The Labour government is set to ditch plans to tax landlines to pay for improvements to the nationwide broadband network, at least until after the next general election.
The 'broadband tax' was one of the most unpopular plans suggested as part of Lord Carter's extensive report into Digital Britain earlier this year.
The government has backed away from the unpopular tax following extensive criticism from the voting public. And it's not hard to draw connections to see that a plan to introduce a massively unpopular tax is not really something that is going to generate votes at a general election!
So the plans for the £6-a-year tax on landline users have been put on ice. The Conservative Party, meanwhile, has been gaining party political points by announcing its own plans to dump such a tax, should it gain power at the next election.
What now for rural Britain?
Adam Marshall, of the British Chambers of Commerce, told the Guardian: "Both political parties need to find a consensus about how the next generation of broadband will be delivered, regardless of who is in Downing Street. Businesses need sustained, efficient infrastructure investment in place to deliver growth and jobs."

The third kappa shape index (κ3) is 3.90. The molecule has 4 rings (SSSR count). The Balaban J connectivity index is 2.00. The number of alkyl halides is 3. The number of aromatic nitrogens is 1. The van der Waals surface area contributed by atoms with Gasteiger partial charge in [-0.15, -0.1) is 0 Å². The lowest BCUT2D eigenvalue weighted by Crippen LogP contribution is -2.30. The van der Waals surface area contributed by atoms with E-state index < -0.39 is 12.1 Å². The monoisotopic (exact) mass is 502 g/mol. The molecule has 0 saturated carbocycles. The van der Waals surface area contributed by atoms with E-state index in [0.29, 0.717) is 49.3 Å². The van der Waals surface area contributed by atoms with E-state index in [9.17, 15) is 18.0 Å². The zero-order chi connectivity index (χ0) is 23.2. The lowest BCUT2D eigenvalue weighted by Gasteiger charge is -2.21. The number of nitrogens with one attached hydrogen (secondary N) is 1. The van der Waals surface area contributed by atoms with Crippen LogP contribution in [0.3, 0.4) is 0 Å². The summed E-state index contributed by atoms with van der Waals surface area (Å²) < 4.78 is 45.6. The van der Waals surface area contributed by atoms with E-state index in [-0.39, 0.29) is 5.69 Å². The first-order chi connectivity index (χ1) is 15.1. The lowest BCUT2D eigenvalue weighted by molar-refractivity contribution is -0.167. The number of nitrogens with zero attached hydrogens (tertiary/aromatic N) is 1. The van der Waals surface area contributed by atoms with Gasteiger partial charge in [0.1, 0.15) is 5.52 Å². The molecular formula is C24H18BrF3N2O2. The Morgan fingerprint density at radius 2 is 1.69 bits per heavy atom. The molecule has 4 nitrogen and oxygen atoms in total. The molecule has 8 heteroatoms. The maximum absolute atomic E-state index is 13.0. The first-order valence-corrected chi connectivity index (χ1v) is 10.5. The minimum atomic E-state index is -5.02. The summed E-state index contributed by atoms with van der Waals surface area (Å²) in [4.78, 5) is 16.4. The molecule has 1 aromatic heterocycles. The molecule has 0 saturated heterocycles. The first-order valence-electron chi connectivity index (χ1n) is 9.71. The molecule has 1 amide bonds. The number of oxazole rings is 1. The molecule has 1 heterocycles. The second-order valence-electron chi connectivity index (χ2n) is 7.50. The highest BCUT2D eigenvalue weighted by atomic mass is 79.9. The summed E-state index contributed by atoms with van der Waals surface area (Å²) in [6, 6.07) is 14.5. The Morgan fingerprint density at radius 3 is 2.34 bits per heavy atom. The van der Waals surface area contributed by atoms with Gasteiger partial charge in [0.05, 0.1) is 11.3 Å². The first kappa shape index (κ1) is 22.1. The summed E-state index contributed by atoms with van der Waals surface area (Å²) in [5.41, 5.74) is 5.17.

There is now concern over at The Country Land & Business Association that if the 50p-a-month levy "is not implemented quickly, the digital divide between urban areas and the countryside will become even greater."
Which is presents the Tories with a serious conundrum (should they gain power at the next election) – drop an unpopular tax to gain support? Or risk losing support amongst its traditional rural, middle England heartland?
Next gen broadband woes
On hearing the latest news of the government's indecision on the proposed 'broadband tax' Michael Phillips, product director at Broadbandchoices.co.uk told TechRadar:
"The government's apparent indecision over the proposed broadband tax is to be expected. The cash raised from such a tax would not be enough to fully finance a next generation network, and it would also be unfair on those consumers who have a landline but choose not to have access to broadband.
"Ultimately, the longer the government takes to make a decision, the further away a next generation UK broadband network becomes. The real losers here are broadband users in rural areas who suffer a second-class service at a higher cost – and will continue to do so until the Digital Britain vision is realised."
For more on Digital Britain you can head to the original news coverage from back in June 2009.
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